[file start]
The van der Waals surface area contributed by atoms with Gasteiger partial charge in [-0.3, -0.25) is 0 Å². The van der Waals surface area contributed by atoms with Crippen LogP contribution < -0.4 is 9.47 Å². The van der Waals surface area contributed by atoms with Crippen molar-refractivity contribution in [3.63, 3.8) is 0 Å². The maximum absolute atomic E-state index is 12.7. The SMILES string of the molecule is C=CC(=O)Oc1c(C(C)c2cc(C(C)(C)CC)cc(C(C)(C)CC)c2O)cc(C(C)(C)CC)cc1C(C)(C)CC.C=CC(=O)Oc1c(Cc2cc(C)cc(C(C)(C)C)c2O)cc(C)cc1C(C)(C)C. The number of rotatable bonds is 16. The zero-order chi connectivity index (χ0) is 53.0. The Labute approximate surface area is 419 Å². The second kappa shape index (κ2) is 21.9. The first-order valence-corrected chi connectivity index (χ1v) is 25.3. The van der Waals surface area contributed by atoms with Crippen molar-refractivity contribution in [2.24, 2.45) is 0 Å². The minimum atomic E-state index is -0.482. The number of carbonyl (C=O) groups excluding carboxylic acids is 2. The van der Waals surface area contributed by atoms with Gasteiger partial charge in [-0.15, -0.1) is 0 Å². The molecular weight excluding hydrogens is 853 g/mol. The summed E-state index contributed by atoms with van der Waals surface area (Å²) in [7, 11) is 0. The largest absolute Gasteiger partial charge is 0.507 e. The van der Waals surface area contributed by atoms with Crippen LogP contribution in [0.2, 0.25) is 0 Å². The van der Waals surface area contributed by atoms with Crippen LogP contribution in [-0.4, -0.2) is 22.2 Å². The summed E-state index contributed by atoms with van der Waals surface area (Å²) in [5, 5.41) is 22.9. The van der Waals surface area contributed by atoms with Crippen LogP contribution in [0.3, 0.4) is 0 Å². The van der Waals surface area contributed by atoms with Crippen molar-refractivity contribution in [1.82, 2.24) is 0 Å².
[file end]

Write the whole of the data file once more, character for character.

The van der Waals surface area contributed by atoms with Gasteiger partial charge in [-0.3, -0.25) is 0 Å². The van der Waals surface area contributed by atoms with Crippen LogP contribution < -0.4 is 9.47 Å². The van der Waals surface area contributed by atoms with Crippen molar-refractivity contribution in [3.63, 3.8) is 0 Å². The maximum absolute atomic E-state index is 12.7. The SMILES string of the molecule is C=CC(=O)Oc1c(C(C)c2cc(C(C)(C)CC)cc(C(C)(C)CC)c2O)cc(C(C)(C)CC)cc1C(C)(C)CC.C=CC(=O)Oc1c(Cc2cc(C)cc(C(C)(C)C)c2O)cc(C)cc1C(C)(C)C. The number of rotatable bonds is 16. The zero-order chi connectivity index (χ0) is 53.0. The Labute approximate surface area is 419 Å². The second kappa shape index (κ2) is 21.9. The first-order valence-corrected chi connectivity index (χ1v) is 25.3. The van der Waals surface area contributed by atoms with Crippen molar-refractivity contribution in [2.24, 2.45) is 0 Å². The minimum atomic E-state index is -0.482. The number of carbonyl (C=O) groups excluding carboxylic acids is 2. The van der Waals surface area contributed by atoms with Gasteiger partial charge in [-0.15, -0.1) is 0 Å². The molecular weight excluding hydrogens is 853 g/mol. The summed E-state index contributed by atoms with van der Waals surface area (Å²) in [7, 11) is 0. The largest absolute Gasteiger partial charge is 0.507 e. The van der Waals surface area contributed by atoms with Crippen LogP contribution in [0.2, 0.25) is 0 Å². The van der Waals surface area contributed by atoms with Crippen LogP contribution in [-0.4, -0.2) is 22.2 Å². The summed E-state index contributed by atoms with van der Waals surface area (Å²) in [5, 5.41) is 22.9. The van der Waals surface area contributed by atoms with Crippen LogP contribution in [0.3, 0.4) is 0 Å². The van der Waals surface area contributed by atoms with Crippen molar-refractivity contribution in [1.82, 2.24) is 0 Å².